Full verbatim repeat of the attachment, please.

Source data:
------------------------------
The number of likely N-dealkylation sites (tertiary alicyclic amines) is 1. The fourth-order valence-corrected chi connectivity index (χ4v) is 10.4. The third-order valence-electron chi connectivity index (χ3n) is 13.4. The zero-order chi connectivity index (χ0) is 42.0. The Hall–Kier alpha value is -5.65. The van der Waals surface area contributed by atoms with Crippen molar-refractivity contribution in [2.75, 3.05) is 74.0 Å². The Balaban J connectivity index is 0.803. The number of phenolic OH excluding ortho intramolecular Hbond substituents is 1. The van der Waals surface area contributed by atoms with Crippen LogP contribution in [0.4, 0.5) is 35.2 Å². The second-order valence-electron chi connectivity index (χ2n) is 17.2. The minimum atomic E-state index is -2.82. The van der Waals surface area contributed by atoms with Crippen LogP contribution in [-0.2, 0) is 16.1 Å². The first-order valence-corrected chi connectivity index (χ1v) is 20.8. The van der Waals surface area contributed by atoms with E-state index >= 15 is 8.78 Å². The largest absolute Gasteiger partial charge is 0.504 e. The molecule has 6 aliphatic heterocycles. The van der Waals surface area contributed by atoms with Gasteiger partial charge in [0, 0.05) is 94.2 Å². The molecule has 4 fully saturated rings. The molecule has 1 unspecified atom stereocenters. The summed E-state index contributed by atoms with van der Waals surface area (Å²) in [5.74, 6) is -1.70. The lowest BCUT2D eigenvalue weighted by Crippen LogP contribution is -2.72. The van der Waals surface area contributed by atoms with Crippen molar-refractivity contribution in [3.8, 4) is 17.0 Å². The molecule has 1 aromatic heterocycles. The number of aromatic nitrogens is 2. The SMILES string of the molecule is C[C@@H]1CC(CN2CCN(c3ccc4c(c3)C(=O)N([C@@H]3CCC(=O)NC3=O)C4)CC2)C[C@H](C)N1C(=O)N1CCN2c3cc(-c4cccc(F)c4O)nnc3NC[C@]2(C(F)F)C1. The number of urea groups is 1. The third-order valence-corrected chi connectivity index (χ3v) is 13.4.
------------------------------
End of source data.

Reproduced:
The number of likely N-dealkylation sites (tertiary alicyclic amines) is 1. The fourth-order valence-corrected chi connectivity index (χ4v) is 10.4. The third-order valence-electron chi connectivity index (χ3n) is 13.4. The zero-order chi connectivity index (χ0) is 42.0. The Hall–Kier alpha value is -5.65. The van der Waals surface area contributed by atoms with Crippen molar-refractivity contribution in [2.75, 3.05) is 74.0 Å². The Balaban J connectivity index is 0.803. The number of phenolic OH excluding ortho intramolecular Hbond substituents is 1. The van der Waals surface area contributed by atoms with Crippen LogP contribution in [0.4, 0.5) is 35.2 Å². The second-order valence-electron chi connectivity index (χ2n) is 17.2. The minimum atomic E-state index is -2.82. The van der Waals surface area contributed by atoms with Crippen LogP contribution in [-0.2, 0) is 16.1 Å². The first-order valence-corrected chi connectivity index (χ1v) is 20.8. The van der Waals surface area contributed by atoms with E-state index >= 15 is 8.78 Å². The largest absolute Gasteiger partial charge is 0.504 e. The molecule has 6 aliphatic heterocycles. The van der Waals surface area contributed by atoms with Gasteiger partial charge in [0, 0.05) is 94.2 Å². The molecule has 4 fully saturated rings. The molecule has 1 unspecified atom stereocenters. The summed E-state index contributed by atoms with van der Waals surface area (Å²) in [5.74, 6) is -1.70. The lowest BCUT2D eigenvalue weighted by Crippen LogP contribution is -2.72. The van der Waals surface area contributed by atoms with Crippen molar-refractivity contribution in [3.8, 4) is 17.0 Å². The molecule has 1 aromatic heterocycles. The number of aromatic nitrogens is 2. The SMILES string of the molecule is C[C@@H]1CC(CN2CCN(c3ccc4c(c3)C(=O)N([C@@H]3CCC(=O)NC3=O)C4)CC2)C[C@H](C)N1C(=O)N1CCN2c3cc(-c4cccc(F)c4O)nnc3NC[C@]2(C(F)F)C1. The number of urea groups is 1. The third-order valence-corrected chi connectivity index (χ3v) is 13.4.